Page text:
Claiming masculinity

“It is not necessarily to be strong, but to feel strong.”

Primo Levi

I’ve been thinking a lot on this, what makes me strong and what makes me feel strong.Transitioning makes me strong quite literally because there is a constant resistance and a constant struggle from my side. Resistance and endurance is what builds strength, both at the gym and in your everyday life.

When I feel masculine, I feel strong, I feel good about myself. That is not the same as thinking masculinity equals strength or that femininity is opposite to masculinity.

To transition from female to male has so far been a lot about claiming masculinity. About stop being ashamed of the parts of me that I’ve always liked best, to keep doing the things that I love to do or start doing things I’ve always wanted to do. But fun as it is, claiming masculinity is hard work. Some cis-genderd people tell me “just be yourself”. Well, off course I am. Yet I feel like anything I do is read as a stereotype nowadays. I take that as a proof for the male gender role to be limiting as well.

Then I decided that I’ll just have to work with stereotypes for a while. Playing with or simply accepting stereotype expressions of masculinity is exactly what I need to do. And I might just as well start documenting it for me to look back at later on.

So here is a gallery of relativity fresh pictures from my everyday life, claiming masculinity. You cannot miss the stereotypes, but I’m not going to excuse myself or shy away from those any more. I’ll use ’em until they break or stop feeling like stereotypes. In that way, I can make room for many ways to be masculine.



Getting dressed, yesterday. This is my binder, disguised as a black tank top.


At the hospital where I train to be a speech and language pathologist.


At the gym.


At a party.


In the 14th century, at war.

At an adventure.

At an adventure.

/ E.


Job interviews – About being weighed and measured

Job interviews are often difficult situations for transgenderd people and there are many  reasons for that. If you already in your application have to check a box for either man or woman, which one are you to chose if your gender identity or general appearance does not match your sex assigned at birth? Can I as a transgender man apply and hope to get a job where it is stated that they prefer female applicants and vice versa? If you identify yourself beyond the binary gender system, well, I don’t even know where to start.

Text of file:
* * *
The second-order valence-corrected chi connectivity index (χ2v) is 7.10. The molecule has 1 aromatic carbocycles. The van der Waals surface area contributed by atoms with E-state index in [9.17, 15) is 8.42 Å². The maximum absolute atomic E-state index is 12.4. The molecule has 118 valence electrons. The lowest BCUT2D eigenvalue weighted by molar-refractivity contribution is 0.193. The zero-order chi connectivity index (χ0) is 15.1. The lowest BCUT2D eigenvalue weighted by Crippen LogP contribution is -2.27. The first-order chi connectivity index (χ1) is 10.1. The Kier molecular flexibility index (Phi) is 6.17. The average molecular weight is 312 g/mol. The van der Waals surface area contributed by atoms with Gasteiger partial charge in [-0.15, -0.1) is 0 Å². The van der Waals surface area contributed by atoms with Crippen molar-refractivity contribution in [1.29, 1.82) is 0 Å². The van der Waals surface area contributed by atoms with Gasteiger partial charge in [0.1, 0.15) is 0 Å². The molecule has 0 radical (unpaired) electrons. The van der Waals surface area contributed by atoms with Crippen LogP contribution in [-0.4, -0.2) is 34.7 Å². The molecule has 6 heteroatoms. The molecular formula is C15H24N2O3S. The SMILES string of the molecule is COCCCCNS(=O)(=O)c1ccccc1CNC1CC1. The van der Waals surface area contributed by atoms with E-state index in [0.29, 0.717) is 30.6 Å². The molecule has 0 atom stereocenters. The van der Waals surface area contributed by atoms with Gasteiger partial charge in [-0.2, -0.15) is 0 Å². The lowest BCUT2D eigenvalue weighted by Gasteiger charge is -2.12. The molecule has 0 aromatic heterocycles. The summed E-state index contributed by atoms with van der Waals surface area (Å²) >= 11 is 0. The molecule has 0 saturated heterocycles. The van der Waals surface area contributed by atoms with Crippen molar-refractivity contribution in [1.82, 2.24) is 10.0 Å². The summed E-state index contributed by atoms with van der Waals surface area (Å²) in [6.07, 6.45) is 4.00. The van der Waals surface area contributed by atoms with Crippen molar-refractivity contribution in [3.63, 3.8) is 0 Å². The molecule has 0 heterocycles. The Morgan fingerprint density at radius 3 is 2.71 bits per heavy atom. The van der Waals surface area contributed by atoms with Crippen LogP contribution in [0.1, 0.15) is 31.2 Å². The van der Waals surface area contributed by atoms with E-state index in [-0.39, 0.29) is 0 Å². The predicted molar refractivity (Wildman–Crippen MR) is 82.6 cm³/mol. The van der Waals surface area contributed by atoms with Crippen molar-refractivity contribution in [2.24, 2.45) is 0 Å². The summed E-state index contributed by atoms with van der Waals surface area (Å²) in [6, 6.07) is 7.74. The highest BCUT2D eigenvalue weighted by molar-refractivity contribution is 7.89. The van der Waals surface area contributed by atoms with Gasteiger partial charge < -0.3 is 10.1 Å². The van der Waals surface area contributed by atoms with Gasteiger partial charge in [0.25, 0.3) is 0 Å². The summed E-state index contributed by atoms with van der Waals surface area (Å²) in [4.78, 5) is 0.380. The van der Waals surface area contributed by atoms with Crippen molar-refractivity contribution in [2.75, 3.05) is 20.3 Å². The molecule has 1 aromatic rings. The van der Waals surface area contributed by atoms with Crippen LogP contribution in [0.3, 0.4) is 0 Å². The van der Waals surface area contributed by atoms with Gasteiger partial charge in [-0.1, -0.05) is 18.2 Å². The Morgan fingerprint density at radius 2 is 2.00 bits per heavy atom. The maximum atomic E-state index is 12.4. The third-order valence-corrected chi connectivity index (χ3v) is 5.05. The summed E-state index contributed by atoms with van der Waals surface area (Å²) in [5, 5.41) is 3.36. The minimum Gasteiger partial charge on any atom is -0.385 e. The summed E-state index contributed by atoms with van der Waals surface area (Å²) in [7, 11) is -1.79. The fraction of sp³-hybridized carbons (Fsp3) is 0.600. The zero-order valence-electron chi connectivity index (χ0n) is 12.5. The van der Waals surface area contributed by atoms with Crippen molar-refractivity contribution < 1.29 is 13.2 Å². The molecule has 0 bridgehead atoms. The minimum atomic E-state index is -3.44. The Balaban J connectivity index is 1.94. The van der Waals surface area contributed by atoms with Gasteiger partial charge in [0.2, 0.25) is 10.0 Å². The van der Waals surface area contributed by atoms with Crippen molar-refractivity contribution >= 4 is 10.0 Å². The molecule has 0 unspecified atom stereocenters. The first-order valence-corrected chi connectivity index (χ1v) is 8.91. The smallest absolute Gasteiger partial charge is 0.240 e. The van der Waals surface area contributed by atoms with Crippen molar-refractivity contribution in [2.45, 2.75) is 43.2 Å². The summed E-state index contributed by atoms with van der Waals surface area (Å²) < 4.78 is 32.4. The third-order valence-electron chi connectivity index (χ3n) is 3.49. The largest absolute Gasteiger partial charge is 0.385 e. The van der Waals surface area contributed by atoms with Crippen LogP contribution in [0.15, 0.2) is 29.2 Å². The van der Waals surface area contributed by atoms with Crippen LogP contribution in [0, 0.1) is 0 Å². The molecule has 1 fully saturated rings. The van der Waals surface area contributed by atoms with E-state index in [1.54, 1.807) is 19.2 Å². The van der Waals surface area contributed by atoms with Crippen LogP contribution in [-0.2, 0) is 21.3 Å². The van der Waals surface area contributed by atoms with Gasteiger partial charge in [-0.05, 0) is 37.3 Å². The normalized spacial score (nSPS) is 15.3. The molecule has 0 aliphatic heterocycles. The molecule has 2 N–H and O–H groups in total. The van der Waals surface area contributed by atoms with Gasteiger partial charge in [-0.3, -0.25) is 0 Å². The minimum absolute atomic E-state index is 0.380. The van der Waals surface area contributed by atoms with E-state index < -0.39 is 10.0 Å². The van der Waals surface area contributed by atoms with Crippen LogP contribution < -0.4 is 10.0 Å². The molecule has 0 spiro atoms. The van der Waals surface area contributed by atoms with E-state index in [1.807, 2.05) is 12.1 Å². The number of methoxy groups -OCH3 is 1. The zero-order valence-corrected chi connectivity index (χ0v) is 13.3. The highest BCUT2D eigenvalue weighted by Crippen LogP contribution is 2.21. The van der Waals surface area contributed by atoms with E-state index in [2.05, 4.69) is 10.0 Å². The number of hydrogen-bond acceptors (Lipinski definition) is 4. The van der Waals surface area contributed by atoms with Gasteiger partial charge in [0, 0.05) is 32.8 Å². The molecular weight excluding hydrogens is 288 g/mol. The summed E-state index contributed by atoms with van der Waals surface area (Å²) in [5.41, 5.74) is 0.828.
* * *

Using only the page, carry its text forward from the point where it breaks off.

Transgenderd people or individuals rebelling against the binary gender system are not seen with keen eyes by most employers. I guess we are expected to be difficult to deal with and maybe we are sometimes. I suppose we are believed to have more sick-leave than cis-genderd people since it is commonly known that many transgenderd people struggle with depression and other health issues. Also, from a normative point of view you may look “fake” if you don’t pass well enough and that’ll reduce your credibility.

I’ve been on a few job interviews lately and I still hope that I’ll find a more steady employment for the summer. Please le me know if you think of something that would suit me!

The first employer I met a few months ago started with questioning my name and gender when I presented myself (with my male name, of course).

– “Emil? Excuse me, but are you a guy or a girl? Is Emil your real name?”

That pissed me off, but it was only the begining of my humiliation. She continued to ask if I was “about to go through some kind of surgery?” while she discreetly waved her hand towards my crotch. I was at first stunned by the pure impact of her ignorance and stupidity. Then I felt humiliated because I could not reply without risking not getting the job I wanted. I just nodded. Then I stuttered something like

“What? Yes, that is me. Well, I’m a guy. I guess you cannot always tell, can you? And no, no surgery.”

Seconds after I had thought of a thousand more clever and educating answers. But by then it was already to late. The interview went on smoothly from that point, except for the fact that my interviewer seemed a bit edgy. She was eager for me to take the job for which I was very well qualified. But I think she suspected that she had insulted me, although she clearly did not understand how or she would not have asked so ignorant questions in the first place.

I guess that I don’t have to point out how outrageously wrong it is to ask questions about anyone’s private parts during a job interview, unless those parts are of vital importance for the job at hand? In general when it comes to what you can ask someone – try to imagine yourself asking other people the same questions. How would they react? Would you even ask and if not, why? (I could have answered my interviewer something like “Nah, I’m happy with my parts thank you. But what about you, are your labia symmetrical? No? Have you ever considered surgery?” But I would not, off course.